The World Boxing Association (WBA), officially born as the National Boxing Association (NBA) in 1921, came at a difficult time for boxing and contributed to its rescue and transformation for the benefit of the discipline.
The years prior to the establishment of the pioneer organization were marked by different events that had boxing against the wall and the activity was compromised. The World War I (1914-1918) and the “Spanish Flu” were two events that slowed boxing down and prevented it from having the same activity of previous years.
In a paper by Joe Koizumi published on May 2nd, 2020, the researcher talked about how the pandemic that lasted from 1918 to 1920 affected the world of boxing. The Japanese detailed how 500 million people were infected and about 50 million died.
A description of the pandemic with regard to boxing was published in the pages of The New York Times on October 13th, 1918: “Boxing in the East is now at a standstill, because of the epidemic of Spanish influenza. Promoters in Philadelphia, Boston, and New Jersey, in compliance with requests issued by their different Health Departments, have agreed to close up shop. How long the sport will be idle remains to be seen, but it is positive that no matches of any importance will be undertaken while the epidemic continues.”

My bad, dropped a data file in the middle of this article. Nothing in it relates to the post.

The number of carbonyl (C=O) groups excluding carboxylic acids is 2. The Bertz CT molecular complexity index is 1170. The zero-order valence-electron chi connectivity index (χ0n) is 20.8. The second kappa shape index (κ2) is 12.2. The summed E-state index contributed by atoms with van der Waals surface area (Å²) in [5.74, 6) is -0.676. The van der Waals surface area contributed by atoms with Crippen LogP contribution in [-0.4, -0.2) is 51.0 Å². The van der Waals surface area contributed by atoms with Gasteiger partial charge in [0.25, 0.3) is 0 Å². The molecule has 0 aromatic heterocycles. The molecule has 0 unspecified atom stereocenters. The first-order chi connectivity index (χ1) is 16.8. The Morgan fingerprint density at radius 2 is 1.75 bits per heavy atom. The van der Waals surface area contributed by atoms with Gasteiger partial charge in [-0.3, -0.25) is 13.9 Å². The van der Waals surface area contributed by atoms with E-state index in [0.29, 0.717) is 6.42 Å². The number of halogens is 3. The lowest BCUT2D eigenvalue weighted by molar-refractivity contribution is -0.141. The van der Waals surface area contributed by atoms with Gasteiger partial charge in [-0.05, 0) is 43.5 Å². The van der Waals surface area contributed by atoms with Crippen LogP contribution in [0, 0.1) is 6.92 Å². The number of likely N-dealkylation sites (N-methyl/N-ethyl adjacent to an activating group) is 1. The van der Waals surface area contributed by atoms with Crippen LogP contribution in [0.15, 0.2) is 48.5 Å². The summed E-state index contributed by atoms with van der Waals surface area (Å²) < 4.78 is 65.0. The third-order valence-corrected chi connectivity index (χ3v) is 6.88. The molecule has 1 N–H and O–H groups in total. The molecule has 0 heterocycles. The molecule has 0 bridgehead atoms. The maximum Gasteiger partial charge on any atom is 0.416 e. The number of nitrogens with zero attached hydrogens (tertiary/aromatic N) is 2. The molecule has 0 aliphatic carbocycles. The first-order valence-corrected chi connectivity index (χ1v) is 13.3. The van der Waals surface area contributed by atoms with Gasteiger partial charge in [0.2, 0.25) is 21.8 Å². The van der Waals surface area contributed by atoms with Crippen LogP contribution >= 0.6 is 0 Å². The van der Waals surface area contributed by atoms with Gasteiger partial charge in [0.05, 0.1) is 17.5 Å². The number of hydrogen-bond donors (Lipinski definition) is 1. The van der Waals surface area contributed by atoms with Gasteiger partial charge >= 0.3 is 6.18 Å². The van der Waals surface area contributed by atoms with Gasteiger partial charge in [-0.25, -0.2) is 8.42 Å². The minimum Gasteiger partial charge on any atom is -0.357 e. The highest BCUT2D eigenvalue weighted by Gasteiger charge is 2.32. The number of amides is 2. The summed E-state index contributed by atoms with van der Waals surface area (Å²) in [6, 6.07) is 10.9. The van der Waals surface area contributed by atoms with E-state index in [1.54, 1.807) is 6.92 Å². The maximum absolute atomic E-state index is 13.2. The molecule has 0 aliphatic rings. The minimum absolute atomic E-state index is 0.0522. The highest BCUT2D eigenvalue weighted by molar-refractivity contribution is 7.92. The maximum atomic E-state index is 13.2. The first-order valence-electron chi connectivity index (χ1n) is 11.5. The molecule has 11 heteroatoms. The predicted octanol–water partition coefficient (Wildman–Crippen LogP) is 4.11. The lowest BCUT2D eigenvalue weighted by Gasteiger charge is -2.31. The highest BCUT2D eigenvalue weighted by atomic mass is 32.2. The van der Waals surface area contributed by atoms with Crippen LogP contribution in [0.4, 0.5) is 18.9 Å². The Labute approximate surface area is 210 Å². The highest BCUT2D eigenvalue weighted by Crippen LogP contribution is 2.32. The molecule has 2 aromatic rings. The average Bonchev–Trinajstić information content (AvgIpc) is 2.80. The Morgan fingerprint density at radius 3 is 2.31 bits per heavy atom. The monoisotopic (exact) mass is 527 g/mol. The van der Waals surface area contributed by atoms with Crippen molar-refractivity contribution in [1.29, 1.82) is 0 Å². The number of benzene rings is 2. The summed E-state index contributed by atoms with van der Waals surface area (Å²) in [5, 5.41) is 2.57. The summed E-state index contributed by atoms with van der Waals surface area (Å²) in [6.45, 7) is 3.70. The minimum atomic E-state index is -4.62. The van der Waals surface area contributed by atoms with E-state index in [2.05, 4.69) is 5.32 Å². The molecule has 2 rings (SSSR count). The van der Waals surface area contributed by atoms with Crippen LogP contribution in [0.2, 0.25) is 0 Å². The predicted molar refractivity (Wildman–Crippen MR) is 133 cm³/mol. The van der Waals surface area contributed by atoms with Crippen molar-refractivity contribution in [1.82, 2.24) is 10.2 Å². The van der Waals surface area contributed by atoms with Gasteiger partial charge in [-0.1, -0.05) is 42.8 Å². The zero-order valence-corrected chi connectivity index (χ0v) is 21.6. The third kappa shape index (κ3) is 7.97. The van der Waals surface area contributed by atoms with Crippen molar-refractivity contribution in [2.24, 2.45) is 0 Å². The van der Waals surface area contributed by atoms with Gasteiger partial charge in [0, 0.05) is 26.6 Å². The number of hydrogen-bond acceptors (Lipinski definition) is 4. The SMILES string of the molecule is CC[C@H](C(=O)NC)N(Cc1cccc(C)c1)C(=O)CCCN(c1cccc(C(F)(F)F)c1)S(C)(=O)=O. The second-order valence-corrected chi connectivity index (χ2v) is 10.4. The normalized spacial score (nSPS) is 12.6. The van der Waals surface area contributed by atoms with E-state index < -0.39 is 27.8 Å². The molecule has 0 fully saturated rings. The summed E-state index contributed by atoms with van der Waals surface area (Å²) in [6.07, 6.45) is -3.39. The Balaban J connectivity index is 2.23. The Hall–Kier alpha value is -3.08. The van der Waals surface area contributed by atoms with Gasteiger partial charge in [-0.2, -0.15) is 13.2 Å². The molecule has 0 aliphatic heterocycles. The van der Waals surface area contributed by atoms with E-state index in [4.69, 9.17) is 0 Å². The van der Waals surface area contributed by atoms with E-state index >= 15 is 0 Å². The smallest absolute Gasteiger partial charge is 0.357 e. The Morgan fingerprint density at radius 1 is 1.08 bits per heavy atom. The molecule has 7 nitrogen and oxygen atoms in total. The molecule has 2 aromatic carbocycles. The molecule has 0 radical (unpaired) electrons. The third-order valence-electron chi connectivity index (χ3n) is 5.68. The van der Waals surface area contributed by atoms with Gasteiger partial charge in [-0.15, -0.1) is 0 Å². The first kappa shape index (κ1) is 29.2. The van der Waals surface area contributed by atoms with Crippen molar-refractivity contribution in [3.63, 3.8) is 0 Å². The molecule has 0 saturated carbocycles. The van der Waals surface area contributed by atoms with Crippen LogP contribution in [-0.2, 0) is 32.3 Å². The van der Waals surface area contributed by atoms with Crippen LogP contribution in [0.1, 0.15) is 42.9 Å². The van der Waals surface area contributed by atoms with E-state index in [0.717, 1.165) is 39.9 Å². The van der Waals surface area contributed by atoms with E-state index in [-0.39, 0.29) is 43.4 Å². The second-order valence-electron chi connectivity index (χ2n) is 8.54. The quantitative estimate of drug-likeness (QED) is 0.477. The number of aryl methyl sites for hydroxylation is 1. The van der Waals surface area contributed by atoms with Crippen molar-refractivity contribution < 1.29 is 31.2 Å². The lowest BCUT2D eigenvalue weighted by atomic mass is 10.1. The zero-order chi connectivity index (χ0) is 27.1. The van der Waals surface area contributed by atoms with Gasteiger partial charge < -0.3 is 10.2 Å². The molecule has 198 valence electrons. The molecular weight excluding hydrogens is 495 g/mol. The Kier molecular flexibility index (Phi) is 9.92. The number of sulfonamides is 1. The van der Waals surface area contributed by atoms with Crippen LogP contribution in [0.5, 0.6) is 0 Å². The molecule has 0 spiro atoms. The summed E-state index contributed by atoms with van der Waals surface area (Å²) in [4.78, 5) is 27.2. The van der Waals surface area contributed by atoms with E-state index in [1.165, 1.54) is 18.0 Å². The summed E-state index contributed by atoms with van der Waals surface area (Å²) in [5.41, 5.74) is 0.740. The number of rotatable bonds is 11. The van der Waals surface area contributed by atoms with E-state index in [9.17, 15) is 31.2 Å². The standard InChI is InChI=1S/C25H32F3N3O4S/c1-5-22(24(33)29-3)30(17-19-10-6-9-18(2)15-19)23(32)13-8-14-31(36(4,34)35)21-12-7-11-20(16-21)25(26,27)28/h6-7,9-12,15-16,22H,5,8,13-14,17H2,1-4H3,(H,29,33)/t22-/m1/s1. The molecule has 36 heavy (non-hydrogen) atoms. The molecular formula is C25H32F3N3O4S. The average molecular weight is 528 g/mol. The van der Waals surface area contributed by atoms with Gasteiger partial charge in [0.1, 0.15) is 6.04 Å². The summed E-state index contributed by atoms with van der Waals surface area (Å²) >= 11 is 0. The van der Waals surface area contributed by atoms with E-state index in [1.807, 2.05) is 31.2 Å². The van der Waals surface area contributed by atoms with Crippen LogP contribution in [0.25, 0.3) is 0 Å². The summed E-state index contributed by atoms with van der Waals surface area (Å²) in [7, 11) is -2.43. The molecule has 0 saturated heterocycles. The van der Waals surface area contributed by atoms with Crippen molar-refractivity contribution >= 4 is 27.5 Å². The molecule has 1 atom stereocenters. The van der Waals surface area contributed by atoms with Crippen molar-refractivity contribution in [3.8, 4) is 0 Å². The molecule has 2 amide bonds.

All this speaks of the situation that existed in those times prior to the birth of the WBA, but the arrival of the pioneer boxing organization was a new beginning and a way to reinvent boxing, to recognize the world championships in a positive way and to initiate a new era whose foundations remain today in the midst of the centennial year of the first body to sanction boxing.